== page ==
Nature careers feature: How to (better) lead a lab

Nature careers feature: How to (better) lead a lab

Being promoted to PI very often means that young scientists have to face challenges like lab and staff/student management, budgeting, and other administrative tasks for the very first time, or at least, for the very first time entirely on their own. On top of that, not only are they responsible for advancing their own career, but that of their respective teams as well. More often than not, they are rather unprepared for this. And still … Read more “Nature careers feature: How to (better) lead a lab”

Interview with Sašo Kočevar at Naturejobs (podcast)

Interview with Sašo Kočevar at Naturejobs (podcast)

The December issue of the monthly Naturejobs podcast was dedicated to the impact of high quality mentoring in research. Sašo Kočevar, director of hfp consulting, was requested to give a brief survey of the basics of leadership in science in the first of the feature’s interviews.

Mentoring has long since been a major issue to Nature. In 2005, Nature launched its annual awards for outstanding scientific mentorship in order to highlight the essential, but … Read more “Interview with Sašo Kočevar at Naturejobs (podcast)”

The value of stupidity in scientific research. Science implies the confrontation of our “absolute” stupidity.

The value of stupidity in scientific research. Science implies the confrontation of our “absolute” stupidity.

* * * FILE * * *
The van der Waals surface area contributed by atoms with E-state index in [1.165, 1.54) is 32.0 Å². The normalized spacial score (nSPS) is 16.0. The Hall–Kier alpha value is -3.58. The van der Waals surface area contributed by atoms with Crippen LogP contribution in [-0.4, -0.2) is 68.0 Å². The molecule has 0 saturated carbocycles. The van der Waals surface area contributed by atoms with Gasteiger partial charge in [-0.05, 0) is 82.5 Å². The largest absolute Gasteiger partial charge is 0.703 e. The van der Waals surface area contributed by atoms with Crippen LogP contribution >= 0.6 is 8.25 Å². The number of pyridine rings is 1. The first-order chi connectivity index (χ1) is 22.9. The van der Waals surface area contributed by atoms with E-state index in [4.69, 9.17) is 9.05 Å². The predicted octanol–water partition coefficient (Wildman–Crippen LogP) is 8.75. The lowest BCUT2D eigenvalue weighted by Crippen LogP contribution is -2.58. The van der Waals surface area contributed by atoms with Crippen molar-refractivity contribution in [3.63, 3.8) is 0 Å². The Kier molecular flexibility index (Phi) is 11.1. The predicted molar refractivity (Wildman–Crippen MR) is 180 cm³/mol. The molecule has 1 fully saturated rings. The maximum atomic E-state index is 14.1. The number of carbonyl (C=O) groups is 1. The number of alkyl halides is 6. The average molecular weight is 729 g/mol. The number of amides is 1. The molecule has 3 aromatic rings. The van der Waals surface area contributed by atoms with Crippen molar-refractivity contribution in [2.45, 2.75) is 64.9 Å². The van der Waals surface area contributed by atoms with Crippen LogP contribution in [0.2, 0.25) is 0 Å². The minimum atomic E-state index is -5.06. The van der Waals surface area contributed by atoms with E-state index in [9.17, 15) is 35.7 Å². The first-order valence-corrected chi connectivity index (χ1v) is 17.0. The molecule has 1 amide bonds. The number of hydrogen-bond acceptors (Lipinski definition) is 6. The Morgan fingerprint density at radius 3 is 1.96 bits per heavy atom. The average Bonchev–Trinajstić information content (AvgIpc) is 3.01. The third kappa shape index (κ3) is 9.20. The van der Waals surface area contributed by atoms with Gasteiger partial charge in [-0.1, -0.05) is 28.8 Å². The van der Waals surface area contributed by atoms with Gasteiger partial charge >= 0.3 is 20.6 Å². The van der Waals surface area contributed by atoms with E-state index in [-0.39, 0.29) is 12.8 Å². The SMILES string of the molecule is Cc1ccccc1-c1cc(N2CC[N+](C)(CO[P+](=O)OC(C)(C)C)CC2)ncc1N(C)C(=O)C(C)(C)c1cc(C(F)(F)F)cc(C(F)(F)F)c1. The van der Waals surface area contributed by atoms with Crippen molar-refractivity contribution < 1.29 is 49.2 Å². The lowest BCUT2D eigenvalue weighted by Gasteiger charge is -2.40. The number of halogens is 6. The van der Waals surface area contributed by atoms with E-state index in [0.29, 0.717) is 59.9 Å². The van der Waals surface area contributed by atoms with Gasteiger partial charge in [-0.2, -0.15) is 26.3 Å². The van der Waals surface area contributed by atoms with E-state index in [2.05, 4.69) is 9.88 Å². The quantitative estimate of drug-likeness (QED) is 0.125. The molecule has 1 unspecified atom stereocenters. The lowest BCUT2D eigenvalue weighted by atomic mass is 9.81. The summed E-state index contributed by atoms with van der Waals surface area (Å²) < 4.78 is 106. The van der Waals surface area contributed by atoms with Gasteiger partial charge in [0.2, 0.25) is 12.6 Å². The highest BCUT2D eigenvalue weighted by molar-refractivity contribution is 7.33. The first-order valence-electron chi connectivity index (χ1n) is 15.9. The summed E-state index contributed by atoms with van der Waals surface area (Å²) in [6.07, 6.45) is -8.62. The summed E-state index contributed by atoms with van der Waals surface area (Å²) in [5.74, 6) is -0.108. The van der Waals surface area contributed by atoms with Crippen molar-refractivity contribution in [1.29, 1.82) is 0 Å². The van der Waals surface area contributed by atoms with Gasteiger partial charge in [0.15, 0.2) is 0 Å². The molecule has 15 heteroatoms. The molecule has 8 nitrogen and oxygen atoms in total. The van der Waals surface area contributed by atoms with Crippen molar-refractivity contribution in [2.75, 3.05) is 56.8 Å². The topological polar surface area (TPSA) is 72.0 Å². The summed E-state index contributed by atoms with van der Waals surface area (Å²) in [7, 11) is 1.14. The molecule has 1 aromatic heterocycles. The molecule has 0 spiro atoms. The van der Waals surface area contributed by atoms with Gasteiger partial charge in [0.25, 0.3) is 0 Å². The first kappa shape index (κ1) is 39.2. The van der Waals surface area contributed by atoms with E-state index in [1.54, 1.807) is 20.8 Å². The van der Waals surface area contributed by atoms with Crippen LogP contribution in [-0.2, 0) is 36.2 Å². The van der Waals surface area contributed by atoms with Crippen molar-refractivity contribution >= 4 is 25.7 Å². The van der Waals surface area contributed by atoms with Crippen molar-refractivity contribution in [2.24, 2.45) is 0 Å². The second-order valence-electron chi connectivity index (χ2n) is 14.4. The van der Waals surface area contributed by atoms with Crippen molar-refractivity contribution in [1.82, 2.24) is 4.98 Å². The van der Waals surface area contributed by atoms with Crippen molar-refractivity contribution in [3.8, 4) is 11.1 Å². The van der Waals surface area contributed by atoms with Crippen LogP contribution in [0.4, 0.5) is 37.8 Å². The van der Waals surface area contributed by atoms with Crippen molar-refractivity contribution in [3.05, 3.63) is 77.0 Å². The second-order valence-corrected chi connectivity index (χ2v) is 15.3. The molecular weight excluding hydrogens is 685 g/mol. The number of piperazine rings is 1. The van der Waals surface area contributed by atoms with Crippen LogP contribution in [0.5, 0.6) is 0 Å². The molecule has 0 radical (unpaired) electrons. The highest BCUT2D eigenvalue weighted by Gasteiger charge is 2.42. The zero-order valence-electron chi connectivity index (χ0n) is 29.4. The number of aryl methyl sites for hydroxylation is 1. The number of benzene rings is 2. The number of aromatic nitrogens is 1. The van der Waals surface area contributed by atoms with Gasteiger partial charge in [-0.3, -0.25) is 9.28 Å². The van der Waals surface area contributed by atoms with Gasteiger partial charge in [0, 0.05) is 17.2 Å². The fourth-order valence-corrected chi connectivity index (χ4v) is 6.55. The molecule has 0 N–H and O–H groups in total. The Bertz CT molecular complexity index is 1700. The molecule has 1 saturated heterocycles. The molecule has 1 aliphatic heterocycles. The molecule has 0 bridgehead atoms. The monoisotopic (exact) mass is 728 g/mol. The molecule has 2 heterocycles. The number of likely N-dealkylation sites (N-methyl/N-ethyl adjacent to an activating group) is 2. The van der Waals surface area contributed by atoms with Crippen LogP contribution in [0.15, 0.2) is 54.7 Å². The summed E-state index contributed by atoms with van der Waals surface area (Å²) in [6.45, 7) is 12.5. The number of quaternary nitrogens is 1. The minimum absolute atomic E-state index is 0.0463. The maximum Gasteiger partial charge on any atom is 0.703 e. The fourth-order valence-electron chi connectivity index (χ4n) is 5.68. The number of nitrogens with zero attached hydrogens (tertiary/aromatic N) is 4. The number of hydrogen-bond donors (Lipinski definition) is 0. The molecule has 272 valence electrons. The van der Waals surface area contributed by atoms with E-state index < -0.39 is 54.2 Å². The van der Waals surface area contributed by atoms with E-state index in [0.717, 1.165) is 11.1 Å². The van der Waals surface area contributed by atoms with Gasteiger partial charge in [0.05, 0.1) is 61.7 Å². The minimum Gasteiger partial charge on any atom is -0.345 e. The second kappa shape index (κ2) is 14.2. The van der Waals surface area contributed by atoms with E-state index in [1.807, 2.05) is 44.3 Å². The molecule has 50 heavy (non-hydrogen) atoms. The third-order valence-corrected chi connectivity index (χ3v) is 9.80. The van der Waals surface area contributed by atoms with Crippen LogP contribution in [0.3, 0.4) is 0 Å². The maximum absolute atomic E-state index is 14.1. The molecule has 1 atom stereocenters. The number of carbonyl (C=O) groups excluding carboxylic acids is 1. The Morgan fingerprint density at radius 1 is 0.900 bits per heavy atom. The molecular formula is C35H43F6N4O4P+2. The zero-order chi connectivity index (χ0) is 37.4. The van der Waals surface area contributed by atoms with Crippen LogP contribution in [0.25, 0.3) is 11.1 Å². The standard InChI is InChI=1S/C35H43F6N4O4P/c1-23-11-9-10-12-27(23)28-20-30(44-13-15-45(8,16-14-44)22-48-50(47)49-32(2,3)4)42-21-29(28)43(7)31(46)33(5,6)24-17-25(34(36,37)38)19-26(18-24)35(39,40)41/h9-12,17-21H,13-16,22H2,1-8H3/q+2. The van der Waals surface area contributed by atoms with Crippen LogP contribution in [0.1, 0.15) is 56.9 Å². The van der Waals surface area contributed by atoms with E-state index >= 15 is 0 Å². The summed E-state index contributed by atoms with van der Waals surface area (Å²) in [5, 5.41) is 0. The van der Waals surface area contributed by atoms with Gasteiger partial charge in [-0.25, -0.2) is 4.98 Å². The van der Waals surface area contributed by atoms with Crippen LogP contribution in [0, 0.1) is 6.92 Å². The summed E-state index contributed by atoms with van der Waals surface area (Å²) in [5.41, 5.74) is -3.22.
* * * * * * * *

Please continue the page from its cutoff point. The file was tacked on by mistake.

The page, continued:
The idea has been around for a while, which doesn’t make it any less gripping, quite the opposite, it is worthwhile to occasionally revisit it, if only for the sake of positive stimulus.

The first one to formulate the concept within the scientific field, though, was Martin Schwarz, a professor of microbiology and biomedical engineering at the University of Virginia, who published an article [1] about the role of stupidity in scientific research, in the … Read more “The value of stupidity in scientific research. Science implies the confrontation of our “absolute” stupidity.”

Advanced courses in leadership and management skills are available!

Advanced courses in leadership and management skills are available!

We often get very good feedback from our courses. And sometimes, course participants contact us after some time and ask for a follow-up course to refresh relevant skills and broaden the set of essential tools and techniques to lead and manage.

Well, we heard you! Exclusively to our hfp consulting course alumni and for a limited number of participants, we are offering an advanced course on leadership and management skills. Please use the contact formRead more “Advanced courses in leadership and management skills are available!”

Skill or luck? Can an academic career be planned?

Skill or luck? Can an academic career be planned?

Over the past few years, quite a few blogs with a focus on careers of academics in the life science sector have sprung up. They are mostly written by junior faculty and postdocs and often share very personal stories on the author’s career trajectories, or they provide general advice, for example on grant writing and job interviews both inside and outside of academia.

Examples include Tenure, She Wrote, the now less active Blue Lab Read more “Skill or luck? Can an academic career be planned?”

How we help the scientific community with leadership and management skills courses